Last summer, honey bee hives pollinating orchards in SoCal, from Fresno to Bakersfield, took a hard hit. Eric Mussen, an apiculturist with the UC Cooperative Extension and specialist with the UC Davis Department of Entomology and Nematology, points to tank mixing formulas as the culprit behind what he estimates at over 80,0000 colonies lost. According to Mussen, chemicals often not thought to be harmful to bees can turn deadly when mixed.
Which is why last month’s California Almond Board’s report detailing best practices for protecting honey bees advised almond growers not to use any tank mixing formulas during bloom. Mussen says the report includes sound information and recommendations, but it won’t mean much for the bees’ survival if not implemented by the broader agricultural community, not just almond growers.
“This message has to reach and impact individuals like pest control advisors, who decide what chemicals will be used and in what manner, if this effort is to prove effective,” Mussen says.
Valeri Strachan-Severson oversees some 11,000 hives at Strachan Apiaries. This year, the hives she put on sunflowers near corn crops came back weak.
“I believe the GMO corn affected those colonies, so I’m doubtful I’ll do summer pollination in the future,” she says.
While Strachan-Severson believes cooperation between apiarists and growers is a step in the right direction, she says there must be an increased emphasis on protecting honey bees prior to bloom and more attention paid to how pesticides are regulated on nearby orchards.
“It is getting more difficult to keep the bees alive,” she says. “And I don’t have answers.”
Learn more about the plight of honey bees, and keepers like Strachan-Severson, in Allison Joy’s November feature, “As the Bees Go.” Sign up for our newsletter, and we’ll let you know when it’s available online.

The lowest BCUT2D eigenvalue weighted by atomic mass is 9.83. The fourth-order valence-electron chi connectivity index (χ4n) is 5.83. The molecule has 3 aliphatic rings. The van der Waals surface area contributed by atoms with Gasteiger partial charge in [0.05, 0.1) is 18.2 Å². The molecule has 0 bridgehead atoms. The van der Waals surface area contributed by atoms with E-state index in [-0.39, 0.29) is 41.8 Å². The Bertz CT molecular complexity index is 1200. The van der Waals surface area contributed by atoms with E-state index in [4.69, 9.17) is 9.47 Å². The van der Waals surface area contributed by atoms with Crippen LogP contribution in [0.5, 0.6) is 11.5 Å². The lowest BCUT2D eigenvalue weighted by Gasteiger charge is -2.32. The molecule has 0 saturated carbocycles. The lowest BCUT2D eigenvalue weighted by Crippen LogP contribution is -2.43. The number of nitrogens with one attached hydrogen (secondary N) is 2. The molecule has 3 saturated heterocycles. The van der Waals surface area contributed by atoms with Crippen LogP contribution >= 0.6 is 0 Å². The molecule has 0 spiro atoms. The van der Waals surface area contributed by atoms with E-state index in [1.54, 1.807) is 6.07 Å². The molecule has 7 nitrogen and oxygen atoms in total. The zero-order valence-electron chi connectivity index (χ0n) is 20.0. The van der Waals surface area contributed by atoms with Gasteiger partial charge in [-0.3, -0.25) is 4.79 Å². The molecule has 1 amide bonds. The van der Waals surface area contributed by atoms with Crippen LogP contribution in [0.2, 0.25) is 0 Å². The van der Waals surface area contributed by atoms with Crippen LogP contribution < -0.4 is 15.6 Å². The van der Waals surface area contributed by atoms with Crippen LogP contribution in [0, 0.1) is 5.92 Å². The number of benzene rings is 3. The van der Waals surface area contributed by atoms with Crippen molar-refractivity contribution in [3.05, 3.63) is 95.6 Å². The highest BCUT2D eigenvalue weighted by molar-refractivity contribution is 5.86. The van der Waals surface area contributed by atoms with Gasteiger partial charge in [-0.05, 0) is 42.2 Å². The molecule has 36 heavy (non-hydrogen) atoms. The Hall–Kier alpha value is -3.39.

Doug Thomas stops his white pickup along the elevated dirt road that carves through the acres of newly planted rice stalks in Wheatland, Calif.
In this scene, replete with a myriad of migratory birds lazily grazing in the green fields, change is soon to come. The landscape, Thomas says, will be transformed into an oasis for waterfowl and shorebirds that will find a man-made wetlands to call home on their annual migration this fall.
Despite living near some of the most productive farmland on earth, many Sacramentans are unable to find produce that’s both fresh and affordable in their own neighborhoods.
Code for America works with cities around the country, using open-source software to improve the scalability and reach of government services. Starting next year, Code for America fellows will work with the Sacramento Area Council of Governments and the city of West Sacramento using technology to tackle issues related to health care and food access in the city.
If you’re one of those motorists who describe the whole DMV experience as slow, torturous and/or dystopian, consider the cow.